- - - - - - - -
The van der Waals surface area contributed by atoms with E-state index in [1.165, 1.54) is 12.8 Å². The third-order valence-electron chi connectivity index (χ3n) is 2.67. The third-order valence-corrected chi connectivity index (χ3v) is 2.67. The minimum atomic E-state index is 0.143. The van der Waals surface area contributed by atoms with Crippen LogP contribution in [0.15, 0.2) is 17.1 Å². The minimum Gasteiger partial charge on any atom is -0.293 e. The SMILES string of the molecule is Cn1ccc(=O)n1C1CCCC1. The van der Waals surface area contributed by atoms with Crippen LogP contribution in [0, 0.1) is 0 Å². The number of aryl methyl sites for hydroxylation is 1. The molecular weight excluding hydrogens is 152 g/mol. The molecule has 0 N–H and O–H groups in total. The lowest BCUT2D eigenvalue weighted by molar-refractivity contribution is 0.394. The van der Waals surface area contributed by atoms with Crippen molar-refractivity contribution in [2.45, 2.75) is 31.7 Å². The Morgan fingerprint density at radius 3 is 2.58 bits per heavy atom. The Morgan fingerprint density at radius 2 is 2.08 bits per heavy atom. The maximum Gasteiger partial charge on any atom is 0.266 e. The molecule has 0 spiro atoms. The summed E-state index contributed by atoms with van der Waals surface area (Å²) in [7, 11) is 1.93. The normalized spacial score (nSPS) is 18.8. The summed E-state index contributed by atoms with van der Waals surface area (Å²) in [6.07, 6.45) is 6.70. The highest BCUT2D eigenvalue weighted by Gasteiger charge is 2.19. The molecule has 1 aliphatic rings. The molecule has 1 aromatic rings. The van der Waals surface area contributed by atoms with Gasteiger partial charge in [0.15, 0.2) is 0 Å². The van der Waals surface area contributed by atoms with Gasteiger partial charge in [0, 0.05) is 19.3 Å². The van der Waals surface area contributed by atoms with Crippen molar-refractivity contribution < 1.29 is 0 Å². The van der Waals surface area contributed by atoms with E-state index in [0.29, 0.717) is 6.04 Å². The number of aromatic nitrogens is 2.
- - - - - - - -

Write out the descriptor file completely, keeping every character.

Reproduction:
The van der Waals surface area contributed by atoms with E-state index in [1.165, 1.54) is 12.8 Å². The third-order valence-electron chi connectivity index (χ3n) is 2.67. The third-order valence-corrected chi connectivity index (χ3v) is 2.67. The minimum atomic E-state index is 0.143. The van der Waals surface area contributed by atoms with Crippen LogP contribution in [0.15, 0.2) is 17.1 Å². The minimum Gasteiger partial charge on any atom is -0.293 e. The SMILES string of the molecule is Cn1ccc(=O)n1C1CCCC1. The van der Waals surface area contributed by atoms with Crippen LogP contribution in [0, 0.1) is 0 Å². The number of aryl methyl sites for hydroxylation is 1. The molecular weight excluding hydrogens is 152 g/mol. The molecule has 0 N–H and O–H groups in total. The lowest BCUT2D eigenvalue weighted by molar-refractivity contribution is 0.394. The van der Waals surface area contributed by atoms with Crippen molar-refractivity contribution in [2.45, 2.75) is 31.7 Å². The Morgan fingerprint density at radius 3 is 2.58 bits per heavy atom. The Morgan fingerprint density at radius 2 is 2.08 bits per heavy atom. The maximum Gasteiger partial charge on any atom is 0.266 e. The molecule has 0 spiro atoms. The summed E-state index contributed by atoms with van der Waals surface area (Å²) in [7, 11) is 1.93. The normalized spacial score (nSPS) is 18.8. The summed E-state index contributed by atoms with van der Waals surface area (Å²) in [6.07, 6.45) is 6.70. The highest BCUT2D eigenvalue weighted by Gasteiger charge is 2.19. The molecule has 1 aliphatic rings. The molecule has 1 aromatic rings. The van der Waals surface area contributed by atoms with Gasteiger partial charge in [0.15, 0.2) is 0 Å². The van der Waals surface area contributed by atoms with Gasteiger partial charge in [0, 0.05) is 19.3 Å². The van der Waals surface area contributed by atoms with Crippen molar-refractivity contribution < 1.29 is 0 Å². The van der Waals surface area contributed by atoms with E-state index in [0.29, 0.717) is 6.04 Å². The number of aromatic nitrogens is 2.